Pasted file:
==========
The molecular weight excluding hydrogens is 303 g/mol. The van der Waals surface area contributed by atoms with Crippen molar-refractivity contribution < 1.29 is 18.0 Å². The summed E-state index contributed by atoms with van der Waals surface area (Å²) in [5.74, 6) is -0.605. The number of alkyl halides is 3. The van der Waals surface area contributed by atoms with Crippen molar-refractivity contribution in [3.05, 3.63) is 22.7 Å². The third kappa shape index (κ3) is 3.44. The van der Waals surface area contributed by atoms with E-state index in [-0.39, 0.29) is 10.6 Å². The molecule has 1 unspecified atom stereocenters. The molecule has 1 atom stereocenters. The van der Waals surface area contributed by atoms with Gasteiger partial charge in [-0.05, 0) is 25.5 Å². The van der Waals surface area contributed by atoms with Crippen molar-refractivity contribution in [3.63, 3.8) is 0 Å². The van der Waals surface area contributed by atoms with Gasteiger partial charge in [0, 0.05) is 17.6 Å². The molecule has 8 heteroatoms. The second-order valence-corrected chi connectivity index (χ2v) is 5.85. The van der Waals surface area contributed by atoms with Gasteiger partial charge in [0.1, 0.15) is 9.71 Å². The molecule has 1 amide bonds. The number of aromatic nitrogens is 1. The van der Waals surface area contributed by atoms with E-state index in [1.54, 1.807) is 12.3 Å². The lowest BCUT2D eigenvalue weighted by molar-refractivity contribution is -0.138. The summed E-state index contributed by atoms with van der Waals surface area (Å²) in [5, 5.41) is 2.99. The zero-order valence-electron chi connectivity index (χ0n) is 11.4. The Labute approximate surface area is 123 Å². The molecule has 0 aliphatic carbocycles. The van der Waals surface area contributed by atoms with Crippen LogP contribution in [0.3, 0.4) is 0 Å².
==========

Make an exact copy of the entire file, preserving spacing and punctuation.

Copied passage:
The molecular weight excluding hydrogens is 303 g/mol. The van der Waals surface area contributed by atoms with Crippen molar-refractivity contribution < 1.29 is 18.0 Å². The summed E-state index contributed by atoms with van der Waals surface area (Å²) in [5.74, 6) is -0.605. The number of alkyl halides is 3. The van der Waals surface area contributed by atoms with Crippen molar-refractivity contribution in [3.05, 3.63) is 22.7 Å². The third kappa shape index (κ3) is 3.44. The van der Waals surface area contributed by atoms with E-state index in [-0.39, 0.29) is 10.6 Å². The molecule has 1 unspecified atom stereocenters. The molecule has 1 atom stereocenters. The van der Waals surface area contributed by atoms with Gasteiger partial charge in [-0.05, 0) is 25.5 Å². The van der Waals surface area contributed by atoms with Crippen molar-refractivity contribution in [3.63, 3.8) is 0 Å². The van der Waals surface area contributed by atoms with Gasteiger partial charge in [0, 0.05) is 17.6 Å². The molecule has 8 heteroatoms. The second-order valence-corrected chi connectivity index (χ2v) is 5.85. The van der Waals surface area contributed by atoms with Gasteiger partial charge in [0.1, 0.15) is 9.71 Å². The molecule has 1 amide bonds. The number of aromatic nitrogens is 1. The van der Waals surface area contributed by atoms with E-state index in [1.54, 1.807) is 12.3 Å². The lowest BCUT2D eigenvalue weighted by molar-refractivity contribution is -0.138. The summed E-state index contributed by atoms with van der Waals surface area (Å²) in [5, 5.41) is 2.99. The zero-order valence-electron chi connectivity index (χ0n) is 11.4. The Labute approximate surface area is 123 Å². The molecule has 0 aliphatic carbocycles. The van der Waals surface area contributed by atoms with Crippen LogP contribution in [0.3, 0.4) is 0 Å².